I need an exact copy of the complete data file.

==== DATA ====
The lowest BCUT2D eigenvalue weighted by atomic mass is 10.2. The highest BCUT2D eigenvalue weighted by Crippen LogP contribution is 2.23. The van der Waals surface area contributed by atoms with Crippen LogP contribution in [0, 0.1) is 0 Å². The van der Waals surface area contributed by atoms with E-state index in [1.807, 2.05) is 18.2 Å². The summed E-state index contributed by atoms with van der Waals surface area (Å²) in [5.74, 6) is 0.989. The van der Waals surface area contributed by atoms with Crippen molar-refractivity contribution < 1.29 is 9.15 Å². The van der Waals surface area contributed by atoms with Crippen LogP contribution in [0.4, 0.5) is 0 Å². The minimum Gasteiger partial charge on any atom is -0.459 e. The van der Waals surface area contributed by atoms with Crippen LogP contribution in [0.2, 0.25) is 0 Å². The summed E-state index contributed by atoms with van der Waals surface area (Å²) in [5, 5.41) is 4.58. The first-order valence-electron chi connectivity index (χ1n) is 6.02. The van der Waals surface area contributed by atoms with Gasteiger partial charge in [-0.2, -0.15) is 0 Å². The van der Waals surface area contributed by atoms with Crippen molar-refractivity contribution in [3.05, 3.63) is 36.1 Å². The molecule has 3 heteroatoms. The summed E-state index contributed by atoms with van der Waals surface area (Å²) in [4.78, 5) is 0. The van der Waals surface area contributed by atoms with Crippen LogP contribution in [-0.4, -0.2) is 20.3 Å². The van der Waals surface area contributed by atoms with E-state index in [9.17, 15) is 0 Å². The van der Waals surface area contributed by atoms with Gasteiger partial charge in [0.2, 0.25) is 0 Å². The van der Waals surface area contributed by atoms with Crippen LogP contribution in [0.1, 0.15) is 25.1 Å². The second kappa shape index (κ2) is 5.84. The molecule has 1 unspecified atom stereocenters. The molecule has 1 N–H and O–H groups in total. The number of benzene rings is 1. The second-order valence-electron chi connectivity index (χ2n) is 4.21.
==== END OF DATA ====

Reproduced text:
The lowest BCUT2D eigenvalue weighted by atomic mass is 10.2. The highest BCUT2D eigenvalue weighted by Crippen LogP contribution is 2.23. The van der Waals surface area contributed by atoms with Crippen LogP contribution in [0, 0.1) is 0 Å². The van der Waals surface area contributed by atoms with E-state index in [1.807, 2.05) is 18.2 Å². The summed E-state index contributed by atoms with van der Waals surface area (Å²) in [5.74, 6) is 0.989. The van der Waals surface area contributed by atoms with Crippen molar-refractivity contribution < 1.29 is 9.15 Å². The van der Waals surface area contributed by atoms with Crippen LogP contribution in [0.4, 0.5) is 0 Å². The minimum Gasteiger partial charge on any atom is -0.459 e. The van der Waals surface area contributed by atoms with Crippen LogP contribution in [0.2, 0.25) is 0 Å². The summed E-state index contributed by atoms with van der Waals surface area (Å²) in [5, 5.41) is 4.58. The first-order valence-electron chi connectivity index (χ1n) is 6.02. The van der Waals surface area contributed by atoms with Gasteiger partial charge in [-0.2, -0.15) is 0 Å². The van der Waals surface area contributed by atoms with Crippen molar-refractivity contribution in [3.05, 3.63) is 36.1 Å². The molecule has 3 heteroatoms. The summed E-state index contributed by atoms with van der Waals surface area (Å²) in [4.78, 5) is 0. The van der Waals surface area contributed by atoms with Crippen LogP contribution in [-0.4, -0.2) is 20.3 Å². The van der Waals surface area contributed by atoms with E-state index in [9.17, 15) is 0 Å². The van der Waals surface area contributed by atoms with Gasteiger partial charge in [0.2, 0.25) is 0 Å². The van der Waals surface area contributed by atoms with Crippen LogP contribution in [0.1, 0.15) is 25.1 Å². The second kappa shape index (κ2) is 5.84. The molecule has 1 unspecified atom stereocenters. The molecule has 1 N–H and O–H groups in total. The number of benzene rings is 1. The second-order valence-electron chi connectivity index (χ2n) is 4.21.